A. Sounds like you’re doing some great things already and to keep up the special date time with her.  The important thing is to not allow yourself to be impacted when she withdraws.  Avoid reacting to the withdrawal and act like it doesn’t even effect you; like you don’t even notice it.  Any over reaction by anyone around her will motivate her to continue to behave this way.  Look for special ways that she can gain attention (dancing, drawing, jumping on pillows, singing, acting out, wearing silly hats, dress-up, etc.) that everyone will notice.  What things does she like to do that you could create opportunities for her to do more of?  And when she does do something, even if it means pushing in her chair or eating all of her carrots, make a big deal of it with everyone present.  Consult the 9 and 5 year old to help you notice things and they too can make a big deal out things she does well.  Brief visitors about this need for more attention and have them pay special attention to her with the littlest things.  If she draws pictures, put them on display for all to see.  Also, be sure to join the visiting teacher with the attention she gives her.  Make her feel like the same caliber of attention is coming from both of you at the same time.  And use a visual timer to time the special time you have with her.  This will allow her to see that it is established and is real.

For further insight and parenting tips from Bill, check out a recent article on 10 Tips for Raising a More Peaceful Child along with these other great local resources:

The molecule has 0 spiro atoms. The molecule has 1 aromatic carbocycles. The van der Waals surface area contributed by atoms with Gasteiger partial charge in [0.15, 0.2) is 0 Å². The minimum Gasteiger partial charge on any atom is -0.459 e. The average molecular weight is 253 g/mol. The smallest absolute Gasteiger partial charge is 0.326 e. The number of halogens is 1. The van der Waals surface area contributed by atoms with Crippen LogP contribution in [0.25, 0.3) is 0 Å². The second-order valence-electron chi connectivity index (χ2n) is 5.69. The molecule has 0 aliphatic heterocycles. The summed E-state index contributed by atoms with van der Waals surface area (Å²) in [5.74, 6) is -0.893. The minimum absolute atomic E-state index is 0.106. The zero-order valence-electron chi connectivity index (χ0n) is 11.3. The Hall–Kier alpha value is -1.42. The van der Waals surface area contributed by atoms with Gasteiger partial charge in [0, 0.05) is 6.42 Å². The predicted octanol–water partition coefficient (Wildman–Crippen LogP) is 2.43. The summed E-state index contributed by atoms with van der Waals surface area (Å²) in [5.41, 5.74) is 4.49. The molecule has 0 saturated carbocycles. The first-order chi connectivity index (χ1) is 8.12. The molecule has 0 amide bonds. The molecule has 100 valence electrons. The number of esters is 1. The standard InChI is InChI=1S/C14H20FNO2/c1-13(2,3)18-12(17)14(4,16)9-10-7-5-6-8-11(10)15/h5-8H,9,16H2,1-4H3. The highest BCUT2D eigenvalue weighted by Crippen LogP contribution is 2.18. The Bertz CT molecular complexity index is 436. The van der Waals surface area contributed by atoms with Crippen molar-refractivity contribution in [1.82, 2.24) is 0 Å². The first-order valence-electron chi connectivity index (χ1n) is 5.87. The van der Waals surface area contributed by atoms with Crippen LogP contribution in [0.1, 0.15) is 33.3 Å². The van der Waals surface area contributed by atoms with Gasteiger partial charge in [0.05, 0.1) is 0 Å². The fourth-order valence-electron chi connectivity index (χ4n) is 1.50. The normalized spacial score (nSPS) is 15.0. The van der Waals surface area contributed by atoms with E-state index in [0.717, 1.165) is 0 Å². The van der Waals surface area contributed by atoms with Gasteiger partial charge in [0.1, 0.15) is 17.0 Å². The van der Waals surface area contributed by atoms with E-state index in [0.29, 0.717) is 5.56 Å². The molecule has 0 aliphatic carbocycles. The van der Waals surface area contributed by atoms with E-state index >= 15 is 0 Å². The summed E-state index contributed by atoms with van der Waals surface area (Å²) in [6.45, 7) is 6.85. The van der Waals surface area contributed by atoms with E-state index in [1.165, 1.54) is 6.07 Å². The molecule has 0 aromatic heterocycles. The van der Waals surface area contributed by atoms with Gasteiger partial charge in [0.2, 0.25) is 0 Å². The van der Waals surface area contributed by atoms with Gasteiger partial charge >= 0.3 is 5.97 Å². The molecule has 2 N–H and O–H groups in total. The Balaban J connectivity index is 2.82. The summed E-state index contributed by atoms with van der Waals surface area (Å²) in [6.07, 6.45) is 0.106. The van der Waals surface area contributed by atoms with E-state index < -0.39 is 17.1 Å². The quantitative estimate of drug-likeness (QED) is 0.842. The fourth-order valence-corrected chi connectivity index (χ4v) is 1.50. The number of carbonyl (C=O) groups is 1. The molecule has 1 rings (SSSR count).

TV SHOW [click on TV SHOW]

PARENTING CLASSES (9-hour classes that are held over 3 sessions)
Enfield, CT – 139 Hazard Avenue, Bldg. #3
Saturday Morning Class
March 9, 16, 23  –  9am – 12pm
Simsbury, CT  –  799 Hopmeadow Street
Saturday Morning Class
Dates TBD
Southwick, MA  –  568 College Hwy
Saturday Morning Class
Feb. 23 – Mar. 9  –  9am – 12p
Held at each of the 3 locations above at 6 p.m.
Enfield, CT – Thursday nights
Simsbury, CT – Tuesday nights
Southwick, MA  –  Thursday nights
WORKSHOPS (one-night formal lecture nights – 2 scheduled)
Wallingford, CT  –  March 11, 2013  –  6:30-8:00 pm
Harvest Park Naturopathic Medicine
101 North Plains Industrial Road, Bldg. #1B
Wallingford, CT  06492
Cost to attend  –  $5.00
Lenox Dale, MA  –  March 6, 2013  –  6:00-7:30 pm
The Montessori School of the Berkshires
21 Patterson Road
Lenox Dale, MA  01242
Cost to attend  –  $5.00
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 * Bill Corbett info and photos via


12 thoughts on “Cooperative Kids – Book Giveaway and Answers to Your Parenting Questions!!

  1. I have enjoyed the insight that Bill was able to give. I would really love to have the opportunity to be able to read his book. Thanks!!